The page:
For many years I have been asking myself why intelligent children act unintelligently at school. The simple answer is, "Because they're scared." I used to suspect that children's defeatism had something to do with their bad work in school, but I thought I could clear it away with hearty cries of "Onward! You can do it!" What I now see for the first time is the mechanism by which fear destroys intelligence, the way it affects a child's whole way of looking at, thinking about, and dealing with life. So we have two problems, not one: to stop children from being afraid, and then to break them of the bad thinking habits into which their fears have driven them.What is most surprising of all is how much fear there is in school. Why is so little said about it. Perhaps most people do not recognize fear in children when they see it. They can read the grossest signs of fear; they know what the trouble is when a child clings howling to his mother; but the subtler signs of fear escaping them. It is these signs, in children's faces, voices, and gestures, in their movements and ways of working, that tell me plainly that most children in school are scared most of the time, many of them very scared. Like good soldiers, they control their fears, live with them, and adjust themselves to them. But the trouble is, and here is a vital difference between school and war, that the adjustments children make to their fears are almost wholly bad, destructive of their intelligence and capacity. The scared fighter may be the best fighter, but the scared learner is always a poor learner.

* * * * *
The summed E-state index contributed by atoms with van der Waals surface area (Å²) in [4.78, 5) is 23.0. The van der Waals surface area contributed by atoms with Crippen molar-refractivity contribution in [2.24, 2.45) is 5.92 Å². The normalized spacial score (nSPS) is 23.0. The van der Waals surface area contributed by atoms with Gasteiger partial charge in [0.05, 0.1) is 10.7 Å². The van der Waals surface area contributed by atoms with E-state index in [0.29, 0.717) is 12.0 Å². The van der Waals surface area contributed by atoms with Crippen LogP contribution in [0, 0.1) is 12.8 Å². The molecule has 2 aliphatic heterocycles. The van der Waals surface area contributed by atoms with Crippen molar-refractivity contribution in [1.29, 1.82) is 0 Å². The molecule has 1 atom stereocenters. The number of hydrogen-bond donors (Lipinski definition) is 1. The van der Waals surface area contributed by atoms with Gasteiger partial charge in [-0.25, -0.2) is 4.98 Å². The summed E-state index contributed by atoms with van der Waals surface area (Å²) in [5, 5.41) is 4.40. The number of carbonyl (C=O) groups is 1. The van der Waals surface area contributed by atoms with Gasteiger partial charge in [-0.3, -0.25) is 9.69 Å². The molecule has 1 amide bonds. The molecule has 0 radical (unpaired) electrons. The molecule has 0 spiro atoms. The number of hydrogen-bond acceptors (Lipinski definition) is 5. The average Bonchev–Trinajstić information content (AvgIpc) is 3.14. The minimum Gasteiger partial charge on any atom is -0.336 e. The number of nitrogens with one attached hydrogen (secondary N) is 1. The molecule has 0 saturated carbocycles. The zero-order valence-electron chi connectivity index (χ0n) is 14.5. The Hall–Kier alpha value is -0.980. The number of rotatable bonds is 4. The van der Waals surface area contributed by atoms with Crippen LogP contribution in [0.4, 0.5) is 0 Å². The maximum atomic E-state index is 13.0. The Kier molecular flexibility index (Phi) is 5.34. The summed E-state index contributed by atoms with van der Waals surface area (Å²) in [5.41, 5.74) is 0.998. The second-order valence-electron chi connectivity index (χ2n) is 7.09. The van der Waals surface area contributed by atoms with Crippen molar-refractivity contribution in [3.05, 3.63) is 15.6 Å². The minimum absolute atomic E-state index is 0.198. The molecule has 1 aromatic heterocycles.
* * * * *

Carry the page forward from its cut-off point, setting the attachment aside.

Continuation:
Many children are naturally picky eaters. It may even be genetic, or developmental. But given a range of healthy choices, children will choose a balanced diet—so long as junk food isn't included in the mix. Children are tempted by sweets and fried food just as much as we are.
A generation of children is not only being raised indoors, but is being confined to even smaller spaces. Jane Clark, a University of Maryland professor of kinesiology . . . calls them "containerized kids"--they spend more and more time in car seats, high chairs, and even baby seats for watching TV. When small children go outside, they're often placed in containers--strollers--and pushed by walking or jogging parents. . . Most kid-containerizing is done for safety concerns, but the long term health of these children is compromised. (35)